• Defensive Driving Rule #70: Use Uncle Bob's Defensive Driving System

    With this article, I've written 70 rules of defensive driving. I'm certain we could come up with a few more if we thought about it, but we've covered all the main concepts and more, from general to specific. In Rule 5, I said that if ALL drivers would do just four things, no one would ever die in a traffic crash. Please read on, and see if you don't agree (but I'm going to add a fifth…)

    1. Pay attention. The number one over-arching cause of traffic collisions is inattention and distraction. Almost every collision involves one or both of these two related errors. When I'm behind the wheel, driving is my number one task. It is my responsibility to keep my ton of metal, rubber and glass pointed safely down the road without hitting you or your property. I am not honoring that responsibility when I'm daydreaming, eating a burger, or chatting away on my cell phone. I don't have the right to endanger you. Paying attention is the first and most important way I can shoulder that critical responsibility.

    2. Don't speed. Speeders like to say that speeding doesn't "cause" collisions. That's rubbish. Speeding (driving at a speed higher than is safe for conditions) leaves you with less reaction time and distance than you may need to avoid a crash. An honest, intelligent person has to come to the conclusion that the cause of such a crash is the excessive speed. Speed also increases the risk of serious injury in a crash. "Speed not reasonable and prudent" is the most common measurable element in traffic collisions.

    3. Use the Two-Second Rule. About 40% of all collisions are rear-end collisions. Avoid them by maintaining your following distance. This rule is so basic, and yet it is one of the most ignored. Also keep in mind that two seconds is the minimum -- three or four is better. Stretch it out when you can, because sometimes two seconds isn't enough. Don't believe for a second you can't use this technique in heavy traffic; you can, and that's when it is most important.

    4. Don't drive impaired. Wait at least two hours for each drink before you drive. Staying on top of the driving task means being 100% there to do the job. You need all your skills and faculties for driving. Even small amounts of alcohol impair the most important skills you need to drive safely. Studies have proven that impairment starts with alcohol concentrations as low as .03% or.04% -- about half of the "legal limit" in most states, and the first thing affected is your judgment. Not surprisingly, studies have linked impaired driving to increased incidences of reckless driving. Typically, about 30% to 50% of all collisions have driver impairment as a factor, and fatality is more likely in alcohol-related crashes.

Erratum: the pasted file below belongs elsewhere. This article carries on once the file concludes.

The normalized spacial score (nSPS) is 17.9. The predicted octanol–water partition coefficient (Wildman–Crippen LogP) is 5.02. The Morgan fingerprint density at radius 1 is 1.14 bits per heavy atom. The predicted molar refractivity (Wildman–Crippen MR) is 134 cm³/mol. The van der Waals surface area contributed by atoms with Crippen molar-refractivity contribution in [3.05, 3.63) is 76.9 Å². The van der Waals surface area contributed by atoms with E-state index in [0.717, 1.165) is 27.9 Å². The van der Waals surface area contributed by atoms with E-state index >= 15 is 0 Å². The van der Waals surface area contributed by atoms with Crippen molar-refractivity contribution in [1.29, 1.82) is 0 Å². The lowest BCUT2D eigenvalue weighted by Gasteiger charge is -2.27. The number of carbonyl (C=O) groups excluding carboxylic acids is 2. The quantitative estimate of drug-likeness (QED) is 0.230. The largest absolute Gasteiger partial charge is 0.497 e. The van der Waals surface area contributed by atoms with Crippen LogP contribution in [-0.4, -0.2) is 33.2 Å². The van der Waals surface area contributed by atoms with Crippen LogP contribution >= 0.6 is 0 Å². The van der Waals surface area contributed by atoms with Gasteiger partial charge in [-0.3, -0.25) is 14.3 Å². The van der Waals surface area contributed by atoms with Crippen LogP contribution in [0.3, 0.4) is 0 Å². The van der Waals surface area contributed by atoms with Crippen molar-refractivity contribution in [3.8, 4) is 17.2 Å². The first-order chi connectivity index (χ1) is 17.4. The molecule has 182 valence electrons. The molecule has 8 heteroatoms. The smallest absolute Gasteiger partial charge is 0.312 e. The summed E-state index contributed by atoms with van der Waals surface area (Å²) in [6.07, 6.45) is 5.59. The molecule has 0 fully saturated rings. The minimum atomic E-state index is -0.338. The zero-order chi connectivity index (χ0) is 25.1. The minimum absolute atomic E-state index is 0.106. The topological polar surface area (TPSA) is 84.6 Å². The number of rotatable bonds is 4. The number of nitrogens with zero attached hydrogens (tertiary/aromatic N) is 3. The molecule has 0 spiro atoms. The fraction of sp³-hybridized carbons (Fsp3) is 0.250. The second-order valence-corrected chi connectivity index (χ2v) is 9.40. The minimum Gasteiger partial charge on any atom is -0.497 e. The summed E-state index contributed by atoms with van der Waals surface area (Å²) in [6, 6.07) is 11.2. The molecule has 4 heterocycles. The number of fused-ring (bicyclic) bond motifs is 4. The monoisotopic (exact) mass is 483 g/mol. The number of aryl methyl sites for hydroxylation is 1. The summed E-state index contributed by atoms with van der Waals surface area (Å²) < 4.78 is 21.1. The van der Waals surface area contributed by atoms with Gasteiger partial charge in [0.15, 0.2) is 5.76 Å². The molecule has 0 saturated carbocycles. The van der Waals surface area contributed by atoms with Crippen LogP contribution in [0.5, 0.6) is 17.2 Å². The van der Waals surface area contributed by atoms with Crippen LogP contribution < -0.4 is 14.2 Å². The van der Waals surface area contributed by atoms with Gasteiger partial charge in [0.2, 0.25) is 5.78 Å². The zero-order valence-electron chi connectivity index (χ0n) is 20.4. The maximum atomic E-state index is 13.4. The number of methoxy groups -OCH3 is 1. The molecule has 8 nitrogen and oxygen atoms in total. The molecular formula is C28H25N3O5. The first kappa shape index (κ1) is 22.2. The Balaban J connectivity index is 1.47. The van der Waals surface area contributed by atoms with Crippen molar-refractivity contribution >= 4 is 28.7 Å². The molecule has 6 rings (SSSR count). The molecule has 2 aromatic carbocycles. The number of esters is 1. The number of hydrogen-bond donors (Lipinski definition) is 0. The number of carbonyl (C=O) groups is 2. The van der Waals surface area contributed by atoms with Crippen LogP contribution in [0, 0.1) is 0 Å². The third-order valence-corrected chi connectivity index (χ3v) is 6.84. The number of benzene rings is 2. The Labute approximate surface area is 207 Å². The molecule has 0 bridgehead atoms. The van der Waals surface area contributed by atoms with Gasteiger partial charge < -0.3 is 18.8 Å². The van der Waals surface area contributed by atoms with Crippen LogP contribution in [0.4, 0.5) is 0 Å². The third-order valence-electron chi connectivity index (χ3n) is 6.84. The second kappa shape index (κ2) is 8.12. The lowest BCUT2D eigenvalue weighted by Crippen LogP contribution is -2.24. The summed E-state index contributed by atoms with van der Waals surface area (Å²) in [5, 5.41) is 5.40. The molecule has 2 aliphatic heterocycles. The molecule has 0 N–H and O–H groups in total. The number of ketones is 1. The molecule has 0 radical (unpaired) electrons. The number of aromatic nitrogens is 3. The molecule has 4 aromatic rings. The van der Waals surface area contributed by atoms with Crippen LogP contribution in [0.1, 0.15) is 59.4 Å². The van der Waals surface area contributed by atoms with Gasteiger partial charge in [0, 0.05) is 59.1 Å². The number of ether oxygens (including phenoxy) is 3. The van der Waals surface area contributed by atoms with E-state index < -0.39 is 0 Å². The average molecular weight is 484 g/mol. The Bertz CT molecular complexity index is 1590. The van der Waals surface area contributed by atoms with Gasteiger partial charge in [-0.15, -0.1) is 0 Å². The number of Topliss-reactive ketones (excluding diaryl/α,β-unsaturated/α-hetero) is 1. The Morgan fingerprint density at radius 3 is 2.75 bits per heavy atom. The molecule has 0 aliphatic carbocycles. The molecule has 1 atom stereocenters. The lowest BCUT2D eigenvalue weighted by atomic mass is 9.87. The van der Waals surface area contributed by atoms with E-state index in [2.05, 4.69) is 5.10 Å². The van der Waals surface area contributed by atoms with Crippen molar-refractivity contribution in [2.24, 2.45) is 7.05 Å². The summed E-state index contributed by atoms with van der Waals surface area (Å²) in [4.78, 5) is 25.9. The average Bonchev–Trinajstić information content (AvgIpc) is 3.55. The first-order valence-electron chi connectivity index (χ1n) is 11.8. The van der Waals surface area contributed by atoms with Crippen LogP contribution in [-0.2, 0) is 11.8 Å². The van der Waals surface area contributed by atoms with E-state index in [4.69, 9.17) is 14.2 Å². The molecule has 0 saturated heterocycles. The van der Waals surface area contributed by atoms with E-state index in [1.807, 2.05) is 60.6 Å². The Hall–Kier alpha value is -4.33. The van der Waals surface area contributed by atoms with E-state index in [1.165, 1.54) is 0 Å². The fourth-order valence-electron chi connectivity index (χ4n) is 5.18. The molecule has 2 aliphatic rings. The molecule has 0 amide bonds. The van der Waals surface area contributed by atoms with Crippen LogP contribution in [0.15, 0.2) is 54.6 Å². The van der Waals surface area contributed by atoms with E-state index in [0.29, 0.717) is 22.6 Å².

5. Buy and use safety equipment. Automotive safety engineering has a come a long way. Today's automobile is the safest vehicle ever produced for ground transportation. Take advantage of its safety features! Buy ABS brakes, traction-control systems, & air bags. Wear your safety belts. The use of safety belts alone typically cuts the rate of injury and death in traffic collisions by about 50%.

    Remember these five key defensive driving rules, and chances are excellent you'll live to a ripe old age. And that's good, because I'll need someone to play checkers with me down at the Old Folks' Home!

    See you on the Road!
    Comments 1 Comment
    1. Mark Sedenquist's Avatar
      Mark Sedenquist -
      Originally sent to RTA by e-mail on 12-27-2007

      December 27, 2007:

      Dear Bob,

      I had the privilege of taking your defensive driving class Friday morning in Mesa. I am writing to thank you. I really needed to be there and I really got your message. I had gotten into the pattern of really driving very carelessly. A few days before I took the class I ran over a curb because I was talking on the phone and I got a flat. That same day I almost ran someone off the road. Still it did not register for me. Being in your class made me realize how lucky I have been and how I have a responsibility to drive carefully and courteously. Thank you. I am glad I got the ticket because it forced me to be in that class and correct a serious error.

      I do hope you get this memo. You make a difference on this planet.

      Sangita Trivedi

MORE STORIES